What Does Histamine Do?

Medically Reviewed By Marc Meth, MD, FACAAI, FAAAI
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Histamine is a chemical produced by your immune system that can start a chain reaction to defend against allergens. When histamine is released, blood flow to the affected area of the body increases, causing an inflammatory cascade. Other immune system chemicals complete the chain reaction to repair the damage to your tissues. When your body produces too much histamine or is unable to break it down, it can cause symptoms such as difficulty breathing, sneezing, itching, and hives.

Read on to learn more about histamine and its effects on the body.

How does histamine work?

A hand taking a tissue
Javier Díez/Stocksy United

Histamine is one of the chemicals involved in defending the body against allergens. Mast cells and basophils produce most of the histamine in your immune system.

Mast cells are a type of white blood cell found in your body’s connective tissues. During an immune system response, they release chemicals that can create new blood vessels and widen existing ones.

Basophils are another type of white blood cell that release histamine from granules attached to them.

When your immune system encounters an allergen, it signals your mast cells to release histamine. Histamine increases blood flow to the affected area by widening your blood vessels, promoting inflammation. The increased blood flow allows other substances from your immune system to travel to the affected area and repair your tissues.

How do histamine receptors affect the body?

When histamine releases into the body, it binds to proteins called histamine receptors. The binding process will affect the body differently depending on where histamine is released.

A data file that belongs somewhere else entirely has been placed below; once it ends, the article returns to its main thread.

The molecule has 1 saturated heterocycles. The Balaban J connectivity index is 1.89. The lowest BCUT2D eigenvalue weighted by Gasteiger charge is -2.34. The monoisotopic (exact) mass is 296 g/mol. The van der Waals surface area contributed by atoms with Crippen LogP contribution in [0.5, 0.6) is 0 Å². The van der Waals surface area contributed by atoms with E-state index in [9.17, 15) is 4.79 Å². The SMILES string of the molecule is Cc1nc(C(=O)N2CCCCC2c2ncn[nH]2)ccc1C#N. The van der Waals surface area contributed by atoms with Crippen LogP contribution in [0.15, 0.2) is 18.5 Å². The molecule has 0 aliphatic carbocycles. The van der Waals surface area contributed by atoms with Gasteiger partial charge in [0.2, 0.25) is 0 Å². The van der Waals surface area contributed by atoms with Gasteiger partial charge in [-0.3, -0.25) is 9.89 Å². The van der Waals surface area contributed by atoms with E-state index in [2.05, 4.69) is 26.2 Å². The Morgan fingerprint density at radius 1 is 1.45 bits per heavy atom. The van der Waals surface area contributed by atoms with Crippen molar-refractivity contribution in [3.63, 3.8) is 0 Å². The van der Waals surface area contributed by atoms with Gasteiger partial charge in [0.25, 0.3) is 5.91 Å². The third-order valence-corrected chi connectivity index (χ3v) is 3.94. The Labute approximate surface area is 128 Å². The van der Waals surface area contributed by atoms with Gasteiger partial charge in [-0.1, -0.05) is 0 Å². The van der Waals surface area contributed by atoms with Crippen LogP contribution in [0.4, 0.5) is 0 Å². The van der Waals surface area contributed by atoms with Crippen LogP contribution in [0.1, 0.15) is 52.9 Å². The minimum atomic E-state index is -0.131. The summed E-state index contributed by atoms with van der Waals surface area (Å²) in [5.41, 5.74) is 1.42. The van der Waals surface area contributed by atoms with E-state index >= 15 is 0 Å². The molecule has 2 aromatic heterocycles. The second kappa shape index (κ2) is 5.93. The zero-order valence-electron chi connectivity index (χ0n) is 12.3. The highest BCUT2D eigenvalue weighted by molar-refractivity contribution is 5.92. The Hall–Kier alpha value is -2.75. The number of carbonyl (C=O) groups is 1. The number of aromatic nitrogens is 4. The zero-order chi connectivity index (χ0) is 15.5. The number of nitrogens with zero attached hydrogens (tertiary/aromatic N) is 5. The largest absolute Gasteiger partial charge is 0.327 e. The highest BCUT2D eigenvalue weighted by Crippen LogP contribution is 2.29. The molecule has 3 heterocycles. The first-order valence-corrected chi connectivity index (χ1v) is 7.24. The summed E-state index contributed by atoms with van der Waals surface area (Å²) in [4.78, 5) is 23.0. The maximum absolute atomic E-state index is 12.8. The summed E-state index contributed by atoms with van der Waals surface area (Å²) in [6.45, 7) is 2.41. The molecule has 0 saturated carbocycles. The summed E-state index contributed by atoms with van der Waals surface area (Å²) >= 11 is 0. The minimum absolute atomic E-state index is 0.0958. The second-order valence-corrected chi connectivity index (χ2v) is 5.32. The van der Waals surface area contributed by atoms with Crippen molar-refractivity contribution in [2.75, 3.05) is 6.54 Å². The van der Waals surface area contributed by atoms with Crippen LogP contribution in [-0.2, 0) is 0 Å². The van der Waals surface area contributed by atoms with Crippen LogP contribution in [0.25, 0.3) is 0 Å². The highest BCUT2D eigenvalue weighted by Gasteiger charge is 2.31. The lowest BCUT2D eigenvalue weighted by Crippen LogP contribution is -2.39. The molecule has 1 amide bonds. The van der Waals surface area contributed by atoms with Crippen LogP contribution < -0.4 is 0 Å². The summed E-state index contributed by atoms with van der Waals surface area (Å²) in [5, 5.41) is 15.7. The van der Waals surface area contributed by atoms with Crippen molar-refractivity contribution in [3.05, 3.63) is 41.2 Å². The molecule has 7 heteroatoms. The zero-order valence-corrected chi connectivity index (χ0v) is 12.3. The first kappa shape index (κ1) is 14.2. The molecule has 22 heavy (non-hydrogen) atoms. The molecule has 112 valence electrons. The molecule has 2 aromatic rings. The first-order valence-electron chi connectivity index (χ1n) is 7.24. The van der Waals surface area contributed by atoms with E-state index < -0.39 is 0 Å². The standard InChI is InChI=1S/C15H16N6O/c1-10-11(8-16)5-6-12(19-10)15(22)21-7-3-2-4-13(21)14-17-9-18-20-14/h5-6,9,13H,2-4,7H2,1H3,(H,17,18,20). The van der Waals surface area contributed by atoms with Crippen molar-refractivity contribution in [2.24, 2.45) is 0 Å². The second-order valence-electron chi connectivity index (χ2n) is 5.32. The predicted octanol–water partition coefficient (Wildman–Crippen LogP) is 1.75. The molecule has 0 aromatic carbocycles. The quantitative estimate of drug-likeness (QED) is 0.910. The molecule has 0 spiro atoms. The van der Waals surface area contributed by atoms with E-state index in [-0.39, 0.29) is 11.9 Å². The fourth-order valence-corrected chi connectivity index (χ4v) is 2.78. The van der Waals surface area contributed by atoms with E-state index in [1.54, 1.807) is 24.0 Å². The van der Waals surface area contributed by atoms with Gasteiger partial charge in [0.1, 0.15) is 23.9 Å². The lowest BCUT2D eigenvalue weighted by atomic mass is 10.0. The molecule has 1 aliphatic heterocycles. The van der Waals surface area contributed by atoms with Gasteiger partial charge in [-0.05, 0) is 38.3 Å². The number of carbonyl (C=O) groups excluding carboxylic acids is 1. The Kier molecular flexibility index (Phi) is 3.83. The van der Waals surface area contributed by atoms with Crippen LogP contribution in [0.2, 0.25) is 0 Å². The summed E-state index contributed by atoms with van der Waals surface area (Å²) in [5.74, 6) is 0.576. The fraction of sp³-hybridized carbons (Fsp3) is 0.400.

There are four types of histamine receptors:

Histamine receptors Function
H1These receptors appear in many areas of the body, including your blood vessels, neurons, and smooth muscle cells in your airways. When they are activated, they can cause itchiness, pain, flushing, and difficulty breathing. H1 receptors also affect your emotions, learning, memory, and sleep-wake cycles.
H2These receptors are mainly located in your heart, stomach, and smooth muscle cells. They can cause an increase in stomach acid, headache, and rapid heartbeat when activated.
H3These receptors are primarily located in your central nervous system. They can affect histamine production and release.
H4These receptors are located in your bone marrow and blood. They regulate the release of white blood cells from your bone marrow and can affect mast cell function.

How do low levels of histamine affect the body?

H1 receptors play a role in your sleep-wake cycles, so having low levels of histamine can make you sleepy. Many antihistamine drugs cause drowsiness because they block these receptors.

Low histamine levels can also cause convulsions and seizures. Brain histamine levels are decreased in people with Alzheimer’s disease.

How do high levels of histamine affect the body?

When your body releases too much histamine or is unable to break it down, it can cause symptoms that we typically associate with allergic reactions, such as:

What can you do to counteract the effects of histamine?